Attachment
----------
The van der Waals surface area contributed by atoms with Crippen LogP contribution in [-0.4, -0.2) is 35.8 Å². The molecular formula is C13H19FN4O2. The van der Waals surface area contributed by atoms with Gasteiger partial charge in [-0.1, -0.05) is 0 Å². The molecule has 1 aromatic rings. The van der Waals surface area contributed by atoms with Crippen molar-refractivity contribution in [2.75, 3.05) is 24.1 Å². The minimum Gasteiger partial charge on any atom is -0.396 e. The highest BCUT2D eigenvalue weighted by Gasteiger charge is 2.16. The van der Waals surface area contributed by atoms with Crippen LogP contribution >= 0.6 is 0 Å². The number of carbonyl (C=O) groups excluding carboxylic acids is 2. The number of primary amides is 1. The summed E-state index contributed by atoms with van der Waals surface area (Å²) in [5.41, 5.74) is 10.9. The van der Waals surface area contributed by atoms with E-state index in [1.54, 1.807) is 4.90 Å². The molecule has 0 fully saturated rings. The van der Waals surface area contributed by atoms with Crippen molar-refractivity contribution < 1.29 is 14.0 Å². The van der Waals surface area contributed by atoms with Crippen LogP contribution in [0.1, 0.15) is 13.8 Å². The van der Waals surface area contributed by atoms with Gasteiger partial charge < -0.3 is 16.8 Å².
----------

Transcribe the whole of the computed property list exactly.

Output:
The van der Waals surface area contributed by atoms with Crippen LogP contribution in [-0.4, -0.2) is 35.8 Å². The molecular formula is C13H19FN4O2. The van der Waals surface area contributed by atoms with Gasteiger partial charge in [-0.1, -0.05) is 0 Å². The molecule has 1 aromatic rings. The van der Waals surface area contributed by atoms with Crippen molar-refractivity contribution in [2.75, 3.05) is 24.1 Å². The minimum Gasteiger partial charge on any atom is -0.396 e. The highest BCUT2D eigenvalue weighted by Gasteiger charge is 2.16. The van der Waals surface area contributed by atoms with Crippen LogP contribution >= 0.6 is 0 Å². The number of carbonyl (C=O) groups excluding carboxylic acids is 2. The number of primary amides is 1. The summed E-state index contributed by atoms with van der Waals surface area (Å²) in [5.41, 5.74) is 10.9. The van der Waals surface area contributed by atoms with E-state index in [1.54, 1.807) is 4.90 Å². The molecule has 0 fully saturated rings. The van der Waals surface area contributed by atoms with Crippen molar-refractivity contribution < 1.29 is 14.0 Å². The van der Waals surface area contributed by atoms with Crippen LogP contribution in [0.1, 0.15) is 13.8 Å². The van der Waals surface area contributed by atoms with Gasteiger partial charge < -0.3 is 16.8 Å².